Cremonese allowed one run on two hits and one walk with a strikeout in his 1⅔ innings of work to help the Chiefs survive a major scare from their opponents from the South Jersey township of Westampton. 

O’Connell stared down his share of trouble as well. His biggest threat arrived in the bottom of the third when USA Prime loaded the bases with one out and sent its cleanup hitter to the plate. O’Connell’s response? He induced a fielder’s choice out at home and got a strikeout to escape any damage.

“That was really fun (to be in that spot), and it was really great, like awesome, to get out of it,” O’Connell said. “I was maybe a little nervous and excited at the same time. I was thinking, ‘Stay in the game, throw strikes and make the outs.’”

O’Connell pointed out that in his big inning – and Gennaro’s – the volume from the USA Prime dugout and its cheering section got significantly louder. 

“As a pitcher it’s really important to keep your cool,” O’Connell said. “If the other team sees you like that (nervous), they can try and get to you and get louder.”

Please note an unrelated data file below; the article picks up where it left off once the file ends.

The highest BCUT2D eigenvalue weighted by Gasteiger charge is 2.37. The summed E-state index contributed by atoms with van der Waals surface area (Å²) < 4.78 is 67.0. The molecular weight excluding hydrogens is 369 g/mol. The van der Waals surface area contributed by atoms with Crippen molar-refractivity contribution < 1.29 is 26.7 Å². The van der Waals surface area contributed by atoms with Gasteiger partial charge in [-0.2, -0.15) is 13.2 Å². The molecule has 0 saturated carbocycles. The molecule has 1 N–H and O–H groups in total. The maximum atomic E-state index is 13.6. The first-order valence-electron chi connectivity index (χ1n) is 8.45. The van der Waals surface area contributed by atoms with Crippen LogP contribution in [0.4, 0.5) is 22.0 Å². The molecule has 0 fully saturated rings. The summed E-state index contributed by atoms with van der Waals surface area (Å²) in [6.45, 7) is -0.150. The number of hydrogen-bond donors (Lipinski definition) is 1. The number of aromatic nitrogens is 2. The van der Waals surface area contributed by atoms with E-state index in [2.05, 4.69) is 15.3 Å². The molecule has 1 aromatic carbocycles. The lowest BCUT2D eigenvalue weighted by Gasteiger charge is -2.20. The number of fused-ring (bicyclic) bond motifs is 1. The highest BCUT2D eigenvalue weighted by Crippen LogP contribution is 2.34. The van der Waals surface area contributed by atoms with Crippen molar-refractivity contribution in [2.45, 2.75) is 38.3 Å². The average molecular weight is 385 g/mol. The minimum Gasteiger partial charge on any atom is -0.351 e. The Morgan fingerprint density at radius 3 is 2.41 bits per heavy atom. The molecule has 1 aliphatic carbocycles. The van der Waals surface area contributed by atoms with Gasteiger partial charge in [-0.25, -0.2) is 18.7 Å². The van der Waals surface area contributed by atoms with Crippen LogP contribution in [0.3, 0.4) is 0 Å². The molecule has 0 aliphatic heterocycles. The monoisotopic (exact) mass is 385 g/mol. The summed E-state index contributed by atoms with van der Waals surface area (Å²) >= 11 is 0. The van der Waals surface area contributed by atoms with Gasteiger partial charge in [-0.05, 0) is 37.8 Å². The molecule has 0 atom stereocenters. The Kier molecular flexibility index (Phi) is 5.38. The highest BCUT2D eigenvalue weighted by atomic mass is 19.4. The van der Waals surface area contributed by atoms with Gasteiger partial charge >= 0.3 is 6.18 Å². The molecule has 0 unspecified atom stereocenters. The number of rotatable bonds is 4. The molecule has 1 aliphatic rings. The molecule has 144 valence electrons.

O’Connell pitched 4⅓ innings and allowed four runs (three earned) on five hits and one walk while striking out seven. 

Massapequa Park is a village in Oyster Bay, Long Island, and Sunrise Highway creates an informal dividing line for ballplayers. The Chiefs represent the northern side and draw from three elementary schools, while the southern half plays for a town team called the Cyclones.

The elder Cremonese believes it’s that familiarity, a neighborhood bond, which makes teams like the Chiefs unique.

“This team has been together since they were 6 years old and they’re all from the same town,” Cremonese said. “They feel comfortable with each other. They actually feel like they’re brothers. They got together on the mound when the pitcher came in to close it and he was struggling with the first batter, the second batter. They came together to say we got this, and that helps with the pressure.”

The Chiefs led from the outset and built a 4-1 lead while O’Connell permitted just one run in his first four innings of work.

In the first inning, South Shore leadoff man Chris Normile singled on his first pitch and later scored on a heads-up baserunning move, tagging up on a deep infield pop-up. Cremonese added another run when he walked and later scored on an outfield error for a 2-0 lead.